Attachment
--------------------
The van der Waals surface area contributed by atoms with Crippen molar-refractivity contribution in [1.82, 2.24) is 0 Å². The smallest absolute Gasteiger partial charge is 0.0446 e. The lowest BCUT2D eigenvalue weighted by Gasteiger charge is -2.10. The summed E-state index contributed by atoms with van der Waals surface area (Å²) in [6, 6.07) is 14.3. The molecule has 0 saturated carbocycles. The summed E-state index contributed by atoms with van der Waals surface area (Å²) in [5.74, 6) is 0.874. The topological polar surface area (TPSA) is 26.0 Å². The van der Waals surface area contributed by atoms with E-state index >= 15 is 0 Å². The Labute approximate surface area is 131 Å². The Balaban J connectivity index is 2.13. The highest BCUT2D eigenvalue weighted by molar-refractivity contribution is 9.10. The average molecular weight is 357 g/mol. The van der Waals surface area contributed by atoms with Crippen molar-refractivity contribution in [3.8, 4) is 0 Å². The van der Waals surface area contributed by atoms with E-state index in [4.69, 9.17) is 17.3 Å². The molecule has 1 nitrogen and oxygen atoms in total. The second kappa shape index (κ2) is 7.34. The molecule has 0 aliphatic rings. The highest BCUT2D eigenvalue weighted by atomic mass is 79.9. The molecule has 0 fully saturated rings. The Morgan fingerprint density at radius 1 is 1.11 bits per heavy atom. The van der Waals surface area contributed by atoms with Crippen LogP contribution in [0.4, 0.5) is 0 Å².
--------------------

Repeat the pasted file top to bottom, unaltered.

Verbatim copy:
The van der Waals surface area contributed by atoms with Crippen molar-refractivity contribution in [1.82, 2.24) is 0 Å². The smallest absolute Gasteiger partial charge is 0.0446 e. The lowest BCUT2D eigenvalue weighted by Gasteiger charge is -2.10. The summed E-state index contributed by atoms with van der Waals surface area (Å²) in [6, 6.07) is 14.3. The molecule has 0 saturated carbocycles. The summed E-state index contributed by atoms with van der Waals surface area (Å²) in [5.74, 6) is 0.874. The topological polar surface area (TPSA) is 26.0 Å². The van der Waals surface area contributed by atoms with E-state index >= 15 is 0 Å². The Labute approximate surface area is 131 Å². The Balaban J connectivity index is 2.13. The highest BCUT2D eigenvalue weighted by molar-refractivity contribution is 9.10. The average molecular weight is 357 g/mol. The van der Waals surface area contributed by atoms with Crippen molar-refractivity contribution in [3.8, 4) is 0 Å². The van der Waals surface area contributed by atoms with E-state index in [4.69, 9.17) is 17.3 Å². The molecule has 1 nitrogen and oxygen atoms in total. The second kappa shape index (κ2) is 7.34. The molecule has 0 aliphatic rings. The highest BCUT2D eigenvalue weighted by atomic mass is 79.9. The molecule has 0 fully saturated rings. The Morgan fingerprint density at radius 1 is 1.11 bits per heavy atom. The van der Waals surface area contributed by atoms with Crippen LogP contribution in [0.4, 0.5) is 0 Å².